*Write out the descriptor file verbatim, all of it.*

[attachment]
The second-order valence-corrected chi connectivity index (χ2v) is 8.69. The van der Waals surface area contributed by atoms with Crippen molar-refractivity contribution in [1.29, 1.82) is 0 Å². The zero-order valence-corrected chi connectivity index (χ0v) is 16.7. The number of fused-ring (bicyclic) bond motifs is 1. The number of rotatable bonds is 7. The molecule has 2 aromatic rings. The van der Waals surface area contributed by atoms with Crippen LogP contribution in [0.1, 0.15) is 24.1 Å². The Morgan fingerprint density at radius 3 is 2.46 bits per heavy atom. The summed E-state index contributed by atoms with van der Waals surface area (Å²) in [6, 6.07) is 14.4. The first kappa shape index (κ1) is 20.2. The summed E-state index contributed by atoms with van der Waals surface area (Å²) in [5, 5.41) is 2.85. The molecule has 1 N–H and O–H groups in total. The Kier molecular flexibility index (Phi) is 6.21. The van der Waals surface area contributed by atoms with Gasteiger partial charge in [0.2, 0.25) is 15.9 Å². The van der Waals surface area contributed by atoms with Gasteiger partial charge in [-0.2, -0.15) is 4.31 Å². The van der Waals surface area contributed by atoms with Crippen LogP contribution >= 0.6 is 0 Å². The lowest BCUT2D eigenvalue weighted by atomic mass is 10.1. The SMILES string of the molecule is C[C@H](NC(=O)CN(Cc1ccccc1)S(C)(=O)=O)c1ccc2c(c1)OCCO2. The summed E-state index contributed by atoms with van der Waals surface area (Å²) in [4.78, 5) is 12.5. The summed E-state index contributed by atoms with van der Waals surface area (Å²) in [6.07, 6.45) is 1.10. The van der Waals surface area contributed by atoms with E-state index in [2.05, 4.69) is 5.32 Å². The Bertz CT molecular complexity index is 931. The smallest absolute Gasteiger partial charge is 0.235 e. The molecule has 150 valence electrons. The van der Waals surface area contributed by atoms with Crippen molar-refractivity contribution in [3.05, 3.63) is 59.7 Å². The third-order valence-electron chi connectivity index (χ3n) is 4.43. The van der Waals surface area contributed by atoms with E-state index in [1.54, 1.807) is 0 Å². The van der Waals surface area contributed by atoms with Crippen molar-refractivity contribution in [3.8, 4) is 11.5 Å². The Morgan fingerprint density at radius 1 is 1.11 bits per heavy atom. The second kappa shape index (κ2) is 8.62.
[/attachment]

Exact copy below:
The second-order valence-corrected chi connectivity index (χ2v) is 8.69. The van der Waals surface area contributed by atoms with Crippen molar-refractivity contribution in [1.29, 1.82) is 0 Å². The zero-order valence-corrected chi connectivity index (χ0v) is 16.7. The number of fused-ring (bicyclic) bond motifs is 1. The number of rotatable bonds is 7. The molecule has 2 aromatic rings. The van der Waals surface area contributed by atoms with Crippen LogP contribution in [0.1, 0.15) is 24.1 Å². The Morgan fingerprint density at radius 3 is 2.46 bits per heavy atom. The summed E-state index contributed by atoms with van der Waals surface area (Å²) in [6, 6.07) is 14.4. The first kappa shape index (κ1) is 20.2. The summed E-state index contributed by atoms with van der Waals surface area (Å²) in [5, 5.41) is 2.85. The molecule has 1 N–H and O–H groups in total. The Kier molecular flexibility index (Phi) is 6.21. The van der Waals surface area contributed by atoms with Gasteiger partial charge in [0.2, 0.25) is 15.9 Å². The van der Waals surface area contributed by atoms with Gasteiger partial charge in [-0.2, -0.15) is 4.31 Å². The van der Waals surface area contributed by atoms with Crippen LogP contribution >= 0.6 is 0 Å². The lowest BCUT2D eigenvalue weighted by atomic mass is 10.1. The SMILES string of the molecule is C[C@H](NC(=O)CN(Cc1ccccc1)S(C)(=O)=O)c1ccc2c(c1)OCCO2. The summed E-state index contributed by atoms with van der Waals surface area (Å²) in [4.78, 5) is 12.5. The summed E-state index contributed by atoms with van der Waals surface area (Å²) in [6.07, 6.45) is 1.10. The van der Waals surface area contributed by atoms with E-state index in [2.05, 4.69) is 5.32 Å². The Bertz CT molecular complexity index is 931. The smallest absolute Gasteiger partial charge is 0.235 e. The molecule has 150 valence electrons. The van der Waals surface area contributed by atoms with Crippen molar-refractivity contribution in [3.05, 3.63) is 59.7 Å². The third-order valence-electron chi connectivity index (χ3n) is 4.43. The van der Waals surface area contributed by atoms with E-state index in [1.54, 1.807) is 0 Å². The van der Waals surface area contributed by atoms with Crippen molar-refractivity contribution in [3.8, 4) is 11.5 Å². The Morgan fingerprint density at radius 1 is 1.11 bits per heavy atom. The second kappa shape index (κ2) is 8.62.